Audits:Sponsor should perform regular audit duringClinical trial.
a. The sponsor should ensure that the auditing of clinical trials/systems is conducted in accordance with the sponsor’s written procedures on what to audit, how to audit, the frequency of audits, and the form and content of audit reports.
b. The sponsor’s audit plan and procedures for a trial audit should be guided by the importance of the trial to submissions to regulatory authorities, the number of subjects in the trial, the type and complexity of the trial, the level of risks to the trial subjects, and any identified problem(s).
c. The observations and findings of the auditor(s) should be documented.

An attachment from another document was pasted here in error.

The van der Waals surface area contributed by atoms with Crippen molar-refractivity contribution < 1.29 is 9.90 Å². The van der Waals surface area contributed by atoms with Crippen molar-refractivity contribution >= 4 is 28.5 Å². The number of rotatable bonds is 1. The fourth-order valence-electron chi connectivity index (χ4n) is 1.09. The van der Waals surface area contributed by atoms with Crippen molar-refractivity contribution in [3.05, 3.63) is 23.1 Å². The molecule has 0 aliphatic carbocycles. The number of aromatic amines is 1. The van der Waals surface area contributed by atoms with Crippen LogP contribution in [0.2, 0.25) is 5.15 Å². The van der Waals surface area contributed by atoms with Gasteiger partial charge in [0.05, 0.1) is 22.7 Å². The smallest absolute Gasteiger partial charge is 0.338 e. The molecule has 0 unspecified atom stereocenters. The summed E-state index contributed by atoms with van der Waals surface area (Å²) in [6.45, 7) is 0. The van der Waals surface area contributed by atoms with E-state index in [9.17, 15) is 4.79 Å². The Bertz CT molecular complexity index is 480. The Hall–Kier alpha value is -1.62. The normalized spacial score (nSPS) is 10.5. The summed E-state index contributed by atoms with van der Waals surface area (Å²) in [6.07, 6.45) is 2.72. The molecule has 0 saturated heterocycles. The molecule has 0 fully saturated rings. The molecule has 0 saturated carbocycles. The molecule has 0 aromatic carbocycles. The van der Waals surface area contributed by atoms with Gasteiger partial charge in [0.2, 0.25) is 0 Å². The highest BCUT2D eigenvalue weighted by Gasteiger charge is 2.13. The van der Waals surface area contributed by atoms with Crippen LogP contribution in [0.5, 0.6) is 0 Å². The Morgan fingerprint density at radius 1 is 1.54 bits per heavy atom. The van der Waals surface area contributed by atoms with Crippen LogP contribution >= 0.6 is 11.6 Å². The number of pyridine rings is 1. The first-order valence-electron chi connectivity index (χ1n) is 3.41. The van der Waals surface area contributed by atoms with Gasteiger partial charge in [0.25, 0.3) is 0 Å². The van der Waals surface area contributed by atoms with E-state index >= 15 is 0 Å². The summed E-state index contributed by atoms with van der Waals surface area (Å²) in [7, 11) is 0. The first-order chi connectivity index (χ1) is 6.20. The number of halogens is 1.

d. To preserve the independence and value of the audit function, the regulatory authority(ies) should not routinely request the audit reports. Regulatory authority(ies) may seek access to an audit report on a case by case basis when evidence of serious GCP non-compliance exists, or in the course of legal proceedings.
e. When required by applicable law or regulation, the sponsor should provide an audit certificate.
Noncompliance with the protocol, SOPs, GCP, and/or applicable regulatory requirement(s) by an investigator/institution, or by member(s) of the sponsor’s staff should lead to prompt action by the sponsor to secure compliance.
If the monitoring and/or auditing identifies serious and/or persistent noncompliance on the part of an investigator/institution, the sponsor should terminate the investigator’s/institution’s participation in the trial. When an investigator’s/institution’s participation is terminated because of noncompliance, the sponsor should notify promptly the regulatory authority(ies).